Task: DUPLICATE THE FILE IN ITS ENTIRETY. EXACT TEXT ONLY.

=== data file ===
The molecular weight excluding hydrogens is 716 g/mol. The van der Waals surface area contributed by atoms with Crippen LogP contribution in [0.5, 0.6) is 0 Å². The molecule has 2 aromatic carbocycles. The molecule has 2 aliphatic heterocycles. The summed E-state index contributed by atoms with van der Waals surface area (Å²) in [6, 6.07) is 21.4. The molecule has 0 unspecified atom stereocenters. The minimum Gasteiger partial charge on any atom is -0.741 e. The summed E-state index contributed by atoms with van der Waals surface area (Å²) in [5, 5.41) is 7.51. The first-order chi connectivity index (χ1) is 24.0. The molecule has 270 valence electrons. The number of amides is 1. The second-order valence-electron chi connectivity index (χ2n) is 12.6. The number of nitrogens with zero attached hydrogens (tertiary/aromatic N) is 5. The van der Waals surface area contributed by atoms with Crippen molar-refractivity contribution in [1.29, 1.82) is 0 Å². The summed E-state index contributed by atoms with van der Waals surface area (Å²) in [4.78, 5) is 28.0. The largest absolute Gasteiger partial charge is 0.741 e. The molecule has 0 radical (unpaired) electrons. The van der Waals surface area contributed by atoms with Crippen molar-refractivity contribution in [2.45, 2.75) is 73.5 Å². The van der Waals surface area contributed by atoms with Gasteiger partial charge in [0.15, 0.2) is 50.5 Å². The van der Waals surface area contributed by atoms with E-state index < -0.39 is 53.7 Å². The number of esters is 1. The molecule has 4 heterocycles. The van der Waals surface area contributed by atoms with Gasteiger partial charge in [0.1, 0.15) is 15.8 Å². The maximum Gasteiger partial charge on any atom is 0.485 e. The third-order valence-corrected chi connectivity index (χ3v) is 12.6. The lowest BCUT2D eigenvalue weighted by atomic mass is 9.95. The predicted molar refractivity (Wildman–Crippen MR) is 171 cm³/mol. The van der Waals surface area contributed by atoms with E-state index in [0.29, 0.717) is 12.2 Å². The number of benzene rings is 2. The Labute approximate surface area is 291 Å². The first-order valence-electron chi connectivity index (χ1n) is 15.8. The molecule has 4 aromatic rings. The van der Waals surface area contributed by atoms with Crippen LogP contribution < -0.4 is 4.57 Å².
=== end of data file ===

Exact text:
The molecular weight excluding hydrogens is 716 g/mol. The van der Waals surface area contributed by atoms with Crippen LogP contribution in [0.5, 0.6) is 0 Å². The molecule has 2 aromatic carbocycles. The molecule has 2 aliphatic heterocycles. The summed E-state index contributed by atoms with van der Waals surface area (Å²) in [6, 6.07) is 21.4. The molecule has 0 unspecified atom stereocenters. The minimum Gasteiger partial charge on any atom is -0.741 e. The summed E-state index contributed by atoms with van der Waals surface area (Å²) in [5, 5.41) is 7.51. The first-order chi connectivity index (χ1) is 24.0. The molecule has 270 valence electrons. The number of amides is 1. The second-order valence-electron chi connectivity index (χ2n) is 12.6. The number of nitrogens with zero attached hydrogens (tertiary/aromatic N) is 5. The van der Waals surface area contributed by atoms with Crippen molar-refractivity contribution in [1.29, 1.82) is 0 Å². The summed E-state index contributed by atoms with van der Waals surface area (Å²) in [4.78, 5) is 28.0. The largest absolute Gasteiger partial charge is 0.741 e. The molecule has 0 radical (unpaired) electrons. The van der Waals surface area contributed by atoms with Crippen molar-refractivity contribution in [2.45, 2.75) is 73.5 Å². The van der Waals surface area contributed by atoms with Gasteiger partial charge in [0.15, 0.2) is 50.5 Å². The van der Waals surface area contributed by atoms with E-state index < -0.39 is 53.7 Å². The number of esters is 1. The molecule has 4 heterocycles. The van der Waals surface area contributed by atoms with Gasteiger partial charge in [0.1, 0.15) is 15.8 Å². The maximum Gasteiger partial charge on any atom is 0.485 e. The third-order valence-corrected chi connectivity index (χ3v) is 12.6. The lowest BCUT2D eigenvalue weighted by atomic mass is 9.95. The predicted molar refractivity (Wildman–Crippen MR) is 171 cm³/mol. The van der Waals surface area contributed by atoms with E-state index in [0.29, 0.717) is 12.2 Å². The number of benzene rings is 2. The Labute approximate surface area is 291 Å². The first-order valence-electron chi connectivity index (χ1n) is 15.8. The molecule has 4 aromatic rings. The van der Waals surface area contributed by atoms with Crippen LogP contribution < -0.4 is 4.57 Å².